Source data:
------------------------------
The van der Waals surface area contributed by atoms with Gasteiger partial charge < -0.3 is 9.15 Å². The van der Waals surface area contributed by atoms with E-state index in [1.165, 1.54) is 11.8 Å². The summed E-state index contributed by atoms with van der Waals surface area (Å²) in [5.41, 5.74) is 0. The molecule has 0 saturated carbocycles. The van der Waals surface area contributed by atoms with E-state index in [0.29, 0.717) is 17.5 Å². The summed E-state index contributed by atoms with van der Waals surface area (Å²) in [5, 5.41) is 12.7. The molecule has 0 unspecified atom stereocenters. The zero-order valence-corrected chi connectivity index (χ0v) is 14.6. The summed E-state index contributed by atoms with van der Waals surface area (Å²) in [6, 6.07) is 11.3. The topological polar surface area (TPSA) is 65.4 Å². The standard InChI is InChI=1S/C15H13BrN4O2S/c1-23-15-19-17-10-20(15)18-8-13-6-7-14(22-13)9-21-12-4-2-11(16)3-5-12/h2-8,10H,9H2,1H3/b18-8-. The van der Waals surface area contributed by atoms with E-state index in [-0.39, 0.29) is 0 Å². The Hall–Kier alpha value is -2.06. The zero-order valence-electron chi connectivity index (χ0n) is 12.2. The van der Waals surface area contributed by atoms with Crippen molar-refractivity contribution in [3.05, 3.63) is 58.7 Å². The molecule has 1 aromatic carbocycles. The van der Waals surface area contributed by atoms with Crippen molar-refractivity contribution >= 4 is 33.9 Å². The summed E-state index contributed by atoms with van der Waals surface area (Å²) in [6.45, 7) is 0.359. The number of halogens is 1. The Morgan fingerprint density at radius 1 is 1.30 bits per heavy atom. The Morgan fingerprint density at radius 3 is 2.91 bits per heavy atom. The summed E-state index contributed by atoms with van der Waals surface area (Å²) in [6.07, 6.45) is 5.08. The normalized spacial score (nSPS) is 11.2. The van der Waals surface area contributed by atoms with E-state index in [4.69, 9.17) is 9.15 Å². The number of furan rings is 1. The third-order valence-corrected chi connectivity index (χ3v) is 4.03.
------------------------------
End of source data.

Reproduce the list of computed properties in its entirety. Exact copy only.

The van der Waals surface area contributed by atoms with Gasteiger partial charge < -0.3 is 9.15 Å². The van der Waals surface area contributed by atoms with E-state index in [1.165, 1.54) is 11.8 Å². The summed E-state index contributed by atoms with van der Waals surface area (Å²) in [5.41, 5.74) is 0. The molecule has 0 saturated carbocycles. The van der Waals surface area contributed by atoms with E-state index in [0.29, 0.717) is 17.5 Å². The summed E-state index contributed by atoms with van der Waals surface area (Å²) in [5, 5.41) is 12.7. The molecule has 0 unspecified atom stereocenters. The zero-order valence-corrected chi connectivity index (χ0v) is 14.6. The summed E-state index contributed by atoms with van der Waals surface area (Å²) in [6, 6.07) is 11.3. The topological polar surface area (TPSA) is 65.4 Å². The standard InChI is InChI=1S/C15H13BrN4O2S/c1-23-15-19-17-10-20(15)18-8-13-6-7-14(22-13)9-21-12-4-2-11(16)3-5-12/h2-8,10H,9H2,1H3/b18-8-. The van der Waals surface area contributed by atoms with E-state index in [-0.39, 0.29) is 0 Å². The Hall–Kier alpha value is -2.06. The zero-order valence-electron chi connectivity index (χ0n) is 12.2. The van der Waals surface area contributed by atoms with Crippen molar-refractivity contribution in [3.05, 3.63) is 58.7 Å². The molecule has 1 aromatic carbocycles. The van der Waals surface area contributed by atoms with Crippen molar-refractivity contribution >= 4 is 33.9 Å². The summed E-state index contributed by atoms with van der Waals surface area (Å²) in [6.45, 7) is 0.359. The number of halogens is 1. The Morgan fingerprint density at radius 1 is 1.30 bits per heavy atom. The Morgan fingerprint density at radius 3 is 2.91 bits per heavy atom. The summed E-state index contributed by atoms with van der Waals surface area (Å²) in [6.07, 6.45) is 5.08. The normalized spacial score (nSPS) is 11.2. The van der Waals surface area contributed by atoms with E-state index in [4.69, 9.17) is 9.15 Å². The number of furan rings is 1. The third-order valence-corrected chi connectivity index (χ3v) is 4.03.